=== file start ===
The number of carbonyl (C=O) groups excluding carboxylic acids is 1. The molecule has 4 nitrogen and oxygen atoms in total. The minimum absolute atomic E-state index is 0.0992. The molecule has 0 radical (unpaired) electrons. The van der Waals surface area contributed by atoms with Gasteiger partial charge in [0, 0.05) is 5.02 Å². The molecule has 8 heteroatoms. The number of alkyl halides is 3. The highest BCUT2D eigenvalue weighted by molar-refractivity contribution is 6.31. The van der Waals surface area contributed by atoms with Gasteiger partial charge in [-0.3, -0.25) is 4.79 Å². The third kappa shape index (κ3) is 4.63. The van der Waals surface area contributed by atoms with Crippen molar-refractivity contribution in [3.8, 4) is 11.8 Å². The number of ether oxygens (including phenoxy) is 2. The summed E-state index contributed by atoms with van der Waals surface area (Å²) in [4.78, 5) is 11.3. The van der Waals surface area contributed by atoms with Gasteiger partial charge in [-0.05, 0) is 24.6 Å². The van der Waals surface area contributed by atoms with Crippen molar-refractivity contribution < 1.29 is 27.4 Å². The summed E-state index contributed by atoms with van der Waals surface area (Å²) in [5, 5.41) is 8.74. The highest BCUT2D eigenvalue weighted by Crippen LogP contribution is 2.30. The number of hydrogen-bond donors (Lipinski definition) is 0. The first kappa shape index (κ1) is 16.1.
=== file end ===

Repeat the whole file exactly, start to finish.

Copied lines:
The number of carbonyl (C=O) groups excluding carboxylic acids is 1. The molecule has 4 nitrogen and oxygen atoms in total. The minimum absolute atomic E-state index is 0.0992. The molecule has 0 radical (unpaired) electrons. The van der Waals surface area contributed by atoms with Gasteiger partial charge in [0, 0.05) is 5.02 Å². The molecule has 8 heteroatoms. The number of alkyl halides is 3. The highest BCUT2D eigenvalue weighted by molar-refractivity contribution is 6.31. The van der Waals surface area contributed by atoms with Gasteiger partial charge in [-0.3, -0.25) is 4.79 Å². The third kappa shape index (κ3) is 4.63. The van der Waals surface area contributed by atoms with Crippen molar-refractivity contribution in [3.8, 4) is 11.8 Å². The number of ether oxygens (including phenoxy) is 2. The summed E-state index contributed by atoms with van der Waals surface area (Å²) in [4.78, 5) is 11.3. The van der Waals surface area contributed by atoms with Gasteiger partial charge in [-0.05, 0) is 24.6 Å². The van der Waals surface area contributed by atoms with Crippen molar-refractivity contribution < 1.29 is 27.4 Å². The summed E-state index contributed by atoms with van der Waals surface area (Å²) in [5, 5.41) is 8.74. The highest BCUT2D eigenvalue weighted by Crippen LogP contribution is 2.30. The number of hydrogen-bond donors (Lipinski definition) is 0. The first kappa shape index (κ1) is 16.1.